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Wooden Arms are a seven-piece folkchestra from Norfolk, and their latest opus, ‘December’, was released a couple of weeks ago as a double-A side with ‘Tide’. That Wooden Arms care little for convention is clear from their curious choice of releasing a wintry tale, delicate as a snowflake, just as the green shoots of spring are showing their reluctant presence. No matter, because ‘December’ is as delicately timeless as the most precious archaeological discovery. The first minute sets the tone, rich with keening strings and ethereal piano, before a haunting of angelic harmony introduces Jeff Smith’s nakedly vulnerable vocal refrain. Distant, insistent drums and mariachi trumpet complete the ensemble; a dark groove ensues, pushing through to the sudden climax and final decay of reverb.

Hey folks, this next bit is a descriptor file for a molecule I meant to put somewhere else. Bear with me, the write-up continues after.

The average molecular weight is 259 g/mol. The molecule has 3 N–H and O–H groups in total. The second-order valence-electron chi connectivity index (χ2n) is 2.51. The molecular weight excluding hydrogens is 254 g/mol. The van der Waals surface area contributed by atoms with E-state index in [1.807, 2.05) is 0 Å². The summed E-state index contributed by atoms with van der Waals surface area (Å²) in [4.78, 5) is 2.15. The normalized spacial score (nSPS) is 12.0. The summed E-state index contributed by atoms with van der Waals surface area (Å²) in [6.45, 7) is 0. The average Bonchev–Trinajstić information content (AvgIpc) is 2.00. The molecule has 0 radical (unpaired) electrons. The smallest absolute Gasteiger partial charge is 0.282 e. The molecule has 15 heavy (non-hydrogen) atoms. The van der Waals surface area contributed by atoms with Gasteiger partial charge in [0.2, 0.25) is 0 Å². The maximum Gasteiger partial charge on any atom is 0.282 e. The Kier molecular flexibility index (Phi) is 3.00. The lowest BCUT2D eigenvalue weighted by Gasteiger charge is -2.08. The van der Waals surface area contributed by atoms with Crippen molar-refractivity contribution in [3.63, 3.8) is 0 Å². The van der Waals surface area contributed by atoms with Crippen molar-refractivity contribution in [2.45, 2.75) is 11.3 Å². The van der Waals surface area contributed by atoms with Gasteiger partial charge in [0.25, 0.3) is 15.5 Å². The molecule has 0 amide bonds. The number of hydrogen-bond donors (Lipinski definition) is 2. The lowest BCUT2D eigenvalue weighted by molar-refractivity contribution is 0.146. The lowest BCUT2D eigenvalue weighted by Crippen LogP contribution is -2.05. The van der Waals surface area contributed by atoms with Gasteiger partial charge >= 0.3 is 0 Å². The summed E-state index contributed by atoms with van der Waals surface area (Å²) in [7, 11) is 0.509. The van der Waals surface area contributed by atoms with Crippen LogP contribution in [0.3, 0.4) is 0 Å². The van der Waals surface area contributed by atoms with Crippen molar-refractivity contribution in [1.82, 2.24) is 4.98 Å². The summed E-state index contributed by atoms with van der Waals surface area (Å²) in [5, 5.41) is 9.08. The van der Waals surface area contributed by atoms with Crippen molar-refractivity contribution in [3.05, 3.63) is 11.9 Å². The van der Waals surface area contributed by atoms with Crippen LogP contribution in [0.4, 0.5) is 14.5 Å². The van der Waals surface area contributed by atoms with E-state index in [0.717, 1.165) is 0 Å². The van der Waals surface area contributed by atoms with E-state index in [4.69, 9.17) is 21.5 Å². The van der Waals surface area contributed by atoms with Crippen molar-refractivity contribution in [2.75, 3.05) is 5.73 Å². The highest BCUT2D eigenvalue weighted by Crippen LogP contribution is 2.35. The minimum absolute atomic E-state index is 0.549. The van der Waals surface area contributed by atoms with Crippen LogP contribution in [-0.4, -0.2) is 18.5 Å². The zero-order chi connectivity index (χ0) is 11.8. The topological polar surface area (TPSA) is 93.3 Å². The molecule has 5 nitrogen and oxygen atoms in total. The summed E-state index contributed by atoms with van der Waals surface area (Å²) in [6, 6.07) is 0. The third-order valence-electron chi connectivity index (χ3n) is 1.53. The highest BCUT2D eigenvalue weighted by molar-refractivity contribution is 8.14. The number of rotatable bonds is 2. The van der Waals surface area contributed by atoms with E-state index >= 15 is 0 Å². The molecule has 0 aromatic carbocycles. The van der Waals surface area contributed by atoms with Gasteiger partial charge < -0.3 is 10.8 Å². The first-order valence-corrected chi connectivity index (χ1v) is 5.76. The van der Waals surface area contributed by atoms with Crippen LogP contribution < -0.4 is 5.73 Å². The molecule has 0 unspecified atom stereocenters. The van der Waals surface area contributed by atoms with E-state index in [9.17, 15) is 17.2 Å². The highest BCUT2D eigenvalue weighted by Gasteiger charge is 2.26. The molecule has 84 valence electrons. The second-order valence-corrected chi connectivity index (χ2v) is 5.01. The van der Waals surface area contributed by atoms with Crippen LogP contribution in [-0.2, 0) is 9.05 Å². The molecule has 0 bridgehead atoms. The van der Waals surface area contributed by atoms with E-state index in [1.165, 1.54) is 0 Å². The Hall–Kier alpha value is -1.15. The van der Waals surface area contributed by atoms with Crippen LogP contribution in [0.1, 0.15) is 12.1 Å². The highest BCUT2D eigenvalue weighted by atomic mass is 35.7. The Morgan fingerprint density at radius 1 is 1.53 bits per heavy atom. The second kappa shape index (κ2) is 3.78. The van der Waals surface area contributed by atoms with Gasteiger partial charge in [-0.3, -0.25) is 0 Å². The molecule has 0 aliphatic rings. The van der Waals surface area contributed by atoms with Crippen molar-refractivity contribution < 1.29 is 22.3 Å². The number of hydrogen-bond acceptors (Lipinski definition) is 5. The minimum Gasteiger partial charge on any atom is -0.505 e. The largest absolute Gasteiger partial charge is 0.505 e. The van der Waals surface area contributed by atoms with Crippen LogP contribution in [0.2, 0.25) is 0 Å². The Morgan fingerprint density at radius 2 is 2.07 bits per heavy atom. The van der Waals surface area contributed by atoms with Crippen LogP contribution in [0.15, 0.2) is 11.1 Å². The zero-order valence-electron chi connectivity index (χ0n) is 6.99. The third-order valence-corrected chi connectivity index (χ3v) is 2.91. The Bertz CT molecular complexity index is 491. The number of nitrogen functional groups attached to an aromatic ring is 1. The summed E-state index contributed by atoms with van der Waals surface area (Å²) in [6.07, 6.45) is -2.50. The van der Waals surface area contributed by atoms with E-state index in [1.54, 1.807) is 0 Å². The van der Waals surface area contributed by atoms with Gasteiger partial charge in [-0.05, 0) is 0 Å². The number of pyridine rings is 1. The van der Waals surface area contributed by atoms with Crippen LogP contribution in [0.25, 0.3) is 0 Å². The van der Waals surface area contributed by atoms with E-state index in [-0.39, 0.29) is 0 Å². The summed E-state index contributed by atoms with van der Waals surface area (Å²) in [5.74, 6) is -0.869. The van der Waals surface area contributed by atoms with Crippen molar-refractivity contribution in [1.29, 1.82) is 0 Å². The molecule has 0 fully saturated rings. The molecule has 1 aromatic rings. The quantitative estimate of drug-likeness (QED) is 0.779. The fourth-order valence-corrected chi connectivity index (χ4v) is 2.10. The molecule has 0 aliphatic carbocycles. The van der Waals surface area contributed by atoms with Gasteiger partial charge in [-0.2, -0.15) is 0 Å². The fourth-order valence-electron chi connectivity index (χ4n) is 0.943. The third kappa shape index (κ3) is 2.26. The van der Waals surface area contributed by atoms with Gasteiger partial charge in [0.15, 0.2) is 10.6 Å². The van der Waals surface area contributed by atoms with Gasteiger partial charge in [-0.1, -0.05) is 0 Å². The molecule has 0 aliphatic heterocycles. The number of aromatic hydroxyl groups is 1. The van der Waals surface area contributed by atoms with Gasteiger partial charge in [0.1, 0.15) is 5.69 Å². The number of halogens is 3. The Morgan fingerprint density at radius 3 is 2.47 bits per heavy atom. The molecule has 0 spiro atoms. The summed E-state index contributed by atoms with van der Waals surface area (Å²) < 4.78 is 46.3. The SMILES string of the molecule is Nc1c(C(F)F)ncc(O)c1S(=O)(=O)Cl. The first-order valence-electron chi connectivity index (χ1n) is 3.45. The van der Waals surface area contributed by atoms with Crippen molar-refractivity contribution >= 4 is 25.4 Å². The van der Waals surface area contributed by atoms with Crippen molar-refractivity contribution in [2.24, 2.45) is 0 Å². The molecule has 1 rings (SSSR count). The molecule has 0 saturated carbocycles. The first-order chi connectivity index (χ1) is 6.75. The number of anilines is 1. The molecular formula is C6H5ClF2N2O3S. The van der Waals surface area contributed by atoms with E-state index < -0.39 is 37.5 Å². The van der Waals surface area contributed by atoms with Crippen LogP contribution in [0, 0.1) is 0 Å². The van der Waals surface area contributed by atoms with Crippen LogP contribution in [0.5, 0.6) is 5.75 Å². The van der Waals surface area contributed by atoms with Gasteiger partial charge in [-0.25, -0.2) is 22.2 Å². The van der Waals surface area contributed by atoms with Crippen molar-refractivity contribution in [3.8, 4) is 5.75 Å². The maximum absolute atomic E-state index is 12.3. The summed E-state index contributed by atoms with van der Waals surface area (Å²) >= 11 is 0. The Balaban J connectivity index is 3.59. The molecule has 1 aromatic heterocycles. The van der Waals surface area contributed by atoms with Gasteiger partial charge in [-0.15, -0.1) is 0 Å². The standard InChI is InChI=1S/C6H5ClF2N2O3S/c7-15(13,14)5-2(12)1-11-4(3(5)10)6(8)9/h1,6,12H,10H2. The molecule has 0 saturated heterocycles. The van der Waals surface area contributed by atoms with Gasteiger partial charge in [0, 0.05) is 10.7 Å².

Much as their name would imply, Wooden Arms evoke the twilit embrace of a pine forest: between gently sighing boughs and pliant needle-bed there hangs the hint of menace, of the unknown, and perhaps the gentle crunch of rabbit skull underfoot as a reminder of the ever-present threat of one’s own mortality. This is music to be savoured, rather than devoured: every scratch of bow, every plosive consonant, every touch of stick on skin carries its own burden of emotive presence. In pressing classical instrumentation into the service of the modernist folk song, Wooden Arms have created a compelling, unsettling, and timeless combination of virtues. I can’t wait for the other eleven months.

Words by Martin Sharman

Tipped by Adam from Alphabet Bands

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